In the last decade, biofuels attracted considerable interest and expectations, especially as a resource that could potentially mitigate climate change, contribute to energy security and support agricultural producers around the world. Many governments cited these goals as justification for implementing policies promoting the production and use of liquid biofuels based on agricultural commodities . This is especially true in the European Union (EU), the United States (US) and Brazil. Since then, there has been a marked change in the perception of biofuels.
Recent analyses have raised serious questions about the full environmental impacts of producing biofuels from an already stressed agricultural resource base . The costs of policies aimed at promoting liquid biofuels (and their possible unintended consequences) are beginning to attract scrutiny . Food prices have risen rapidly, sparking protests in many countries and giving rise to major concerns over the food security of the world’s most vulnerable people.
The controversy about the role of biofuels in the sharp increase in food prices
A "leaked and unofficial" World Bank internal report revealed in the Guardian on 3 July 2008 stirred up a hornet's nest. The report concludes that biofuels have forced global food prices up by 75%, i.e. far more than previously estimated. Although the report was finished in April, it was not published to avoid embarrassing the US government, which had claimed biofuels have pushed up prices by only 3% .
An official report was later published by the World Bank in a slightly different (more moderate) form . The latter concludes: "The increase in internationally traded food prices from January 2002 to June 2008 was caused by a confluence of factors, but the most important was the large increase in biofuels production from grains and oilseeds in the U.S. and EU. The combination of higher energy prices and related increases in fertilizer prices and transport costs, and dollar weakness caused food prices to rise by about 35-40 percentage points from January 2002 until June 2008. These factors explain 25-30% of the total price increase, and most of the remaining 70-75% increase in food commodities prices was due to biofuels and the related consequences of low grain stocks, large land use shifts, speculative activity and export bans."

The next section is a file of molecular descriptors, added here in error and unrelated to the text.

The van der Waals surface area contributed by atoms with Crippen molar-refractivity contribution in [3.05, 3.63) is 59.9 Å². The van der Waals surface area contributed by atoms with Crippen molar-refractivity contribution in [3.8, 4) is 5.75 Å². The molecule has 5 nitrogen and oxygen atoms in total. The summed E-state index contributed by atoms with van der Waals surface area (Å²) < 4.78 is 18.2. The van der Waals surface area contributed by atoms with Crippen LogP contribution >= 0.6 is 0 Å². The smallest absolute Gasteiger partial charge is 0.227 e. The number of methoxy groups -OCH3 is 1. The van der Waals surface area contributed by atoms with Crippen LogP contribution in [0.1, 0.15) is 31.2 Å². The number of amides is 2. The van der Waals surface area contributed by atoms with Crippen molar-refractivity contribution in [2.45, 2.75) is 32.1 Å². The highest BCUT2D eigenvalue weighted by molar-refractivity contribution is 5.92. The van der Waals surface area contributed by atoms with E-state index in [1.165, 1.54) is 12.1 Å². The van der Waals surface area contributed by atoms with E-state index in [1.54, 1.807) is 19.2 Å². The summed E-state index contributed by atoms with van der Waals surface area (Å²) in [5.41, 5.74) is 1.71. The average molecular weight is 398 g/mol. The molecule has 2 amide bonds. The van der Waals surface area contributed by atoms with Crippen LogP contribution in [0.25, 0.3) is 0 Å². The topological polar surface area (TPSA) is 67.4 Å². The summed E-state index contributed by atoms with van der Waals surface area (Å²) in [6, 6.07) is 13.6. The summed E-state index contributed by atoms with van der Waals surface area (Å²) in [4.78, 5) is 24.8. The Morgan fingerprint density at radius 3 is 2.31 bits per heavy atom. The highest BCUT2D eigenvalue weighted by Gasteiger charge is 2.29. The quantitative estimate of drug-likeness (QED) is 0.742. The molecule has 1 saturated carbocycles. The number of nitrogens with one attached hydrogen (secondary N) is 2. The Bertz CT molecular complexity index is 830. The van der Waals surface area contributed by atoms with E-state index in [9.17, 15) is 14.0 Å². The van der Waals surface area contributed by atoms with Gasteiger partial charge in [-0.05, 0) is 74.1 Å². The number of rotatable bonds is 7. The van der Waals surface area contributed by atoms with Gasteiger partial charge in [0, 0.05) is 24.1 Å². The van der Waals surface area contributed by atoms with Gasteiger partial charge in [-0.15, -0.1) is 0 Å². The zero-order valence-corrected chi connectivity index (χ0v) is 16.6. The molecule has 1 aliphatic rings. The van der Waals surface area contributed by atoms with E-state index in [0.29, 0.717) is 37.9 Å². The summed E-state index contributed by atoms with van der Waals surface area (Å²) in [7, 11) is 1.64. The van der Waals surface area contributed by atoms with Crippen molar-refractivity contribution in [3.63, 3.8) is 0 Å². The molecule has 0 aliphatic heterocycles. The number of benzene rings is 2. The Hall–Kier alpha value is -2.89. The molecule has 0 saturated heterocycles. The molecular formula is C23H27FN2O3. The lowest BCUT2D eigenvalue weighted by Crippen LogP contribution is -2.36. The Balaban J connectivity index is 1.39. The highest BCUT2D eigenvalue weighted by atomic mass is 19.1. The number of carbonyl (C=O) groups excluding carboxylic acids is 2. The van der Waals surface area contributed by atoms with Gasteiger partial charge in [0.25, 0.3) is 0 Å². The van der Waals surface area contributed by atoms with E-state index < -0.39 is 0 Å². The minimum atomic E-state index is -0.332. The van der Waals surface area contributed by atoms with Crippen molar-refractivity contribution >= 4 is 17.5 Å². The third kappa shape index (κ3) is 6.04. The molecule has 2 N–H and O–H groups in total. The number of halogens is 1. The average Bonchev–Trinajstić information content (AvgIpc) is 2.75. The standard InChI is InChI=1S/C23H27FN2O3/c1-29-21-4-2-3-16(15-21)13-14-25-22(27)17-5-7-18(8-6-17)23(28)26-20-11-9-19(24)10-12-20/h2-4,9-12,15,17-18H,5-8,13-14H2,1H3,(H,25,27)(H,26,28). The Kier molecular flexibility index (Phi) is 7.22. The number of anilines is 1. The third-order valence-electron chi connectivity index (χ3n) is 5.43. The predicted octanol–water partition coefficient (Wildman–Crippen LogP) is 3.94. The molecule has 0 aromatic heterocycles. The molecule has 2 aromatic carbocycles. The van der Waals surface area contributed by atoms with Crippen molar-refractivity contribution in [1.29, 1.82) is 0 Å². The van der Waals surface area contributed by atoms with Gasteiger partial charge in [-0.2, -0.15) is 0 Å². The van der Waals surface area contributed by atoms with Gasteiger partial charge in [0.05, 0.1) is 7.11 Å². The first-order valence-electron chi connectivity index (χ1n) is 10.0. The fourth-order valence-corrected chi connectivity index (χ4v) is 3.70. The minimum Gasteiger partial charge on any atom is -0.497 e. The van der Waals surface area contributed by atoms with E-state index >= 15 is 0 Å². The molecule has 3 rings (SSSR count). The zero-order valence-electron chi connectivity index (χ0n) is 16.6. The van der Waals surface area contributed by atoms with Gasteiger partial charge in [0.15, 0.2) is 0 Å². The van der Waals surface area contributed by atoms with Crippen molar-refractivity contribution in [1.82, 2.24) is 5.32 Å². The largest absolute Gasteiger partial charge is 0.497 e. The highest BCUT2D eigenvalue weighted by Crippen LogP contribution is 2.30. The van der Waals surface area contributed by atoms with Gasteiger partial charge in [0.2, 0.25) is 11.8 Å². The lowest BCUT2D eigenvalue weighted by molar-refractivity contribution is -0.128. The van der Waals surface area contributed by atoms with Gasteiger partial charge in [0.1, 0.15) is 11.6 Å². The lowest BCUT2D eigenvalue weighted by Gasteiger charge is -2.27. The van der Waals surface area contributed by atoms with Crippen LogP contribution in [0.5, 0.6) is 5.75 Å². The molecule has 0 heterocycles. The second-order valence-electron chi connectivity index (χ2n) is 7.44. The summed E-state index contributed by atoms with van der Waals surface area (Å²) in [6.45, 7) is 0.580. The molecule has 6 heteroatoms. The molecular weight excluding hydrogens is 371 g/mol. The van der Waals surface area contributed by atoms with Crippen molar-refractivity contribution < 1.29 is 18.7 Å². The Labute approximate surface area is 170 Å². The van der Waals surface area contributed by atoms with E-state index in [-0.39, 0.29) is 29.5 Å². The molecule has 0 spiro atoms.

An earlier estimate by the International Monetary Fund (IMF) stated that the increased demand for biofuels accounted for 70% of the increase in corn prices and 40% of the increase in soybean prices . According to another study by the International Food Policy Research Institute (IFPRI), the increased biofuel demand during the period 2000-2007, compared with previous historical rates of growth, is estimated to have accounted for 30% of the increase in weighted average grain prices (39% of the increase corn prices, 21% of the increase in rice prices and 22% of the rise in wheat prices) .
Following the publication of the World Bank report, various studies have evaluated the impact of biofuels on food commodity prices . In particular, European Commission analyses indicated that current EU biofuel production has little impact on current global food prices, as biofuels use less than 1% of EU cereal production. EuropaBIO and eBIO also show that the demand for biofuels has only had a marginal impact on global agricultural commodity price rises , thereby supporting the Commission's point of view.
While there is a consensus on which factors are relevant to the recent sharp rise of food commodity prices, views and analyses differ with regard to their relative importance. The observed price movements are the result of a complex combination of both structural and more temporary factors. Furthermore, the degree by which each factor explains increases in prices varies by commodity and by region . The causes behind price rises for wheat and rice are substantially different from those for maize and soya. The former have been strongly determined by supply-side issues. In the case of the latter, demand growth has played a major role. Supply-side factors appear to have triggered greater price responses than has demand growth.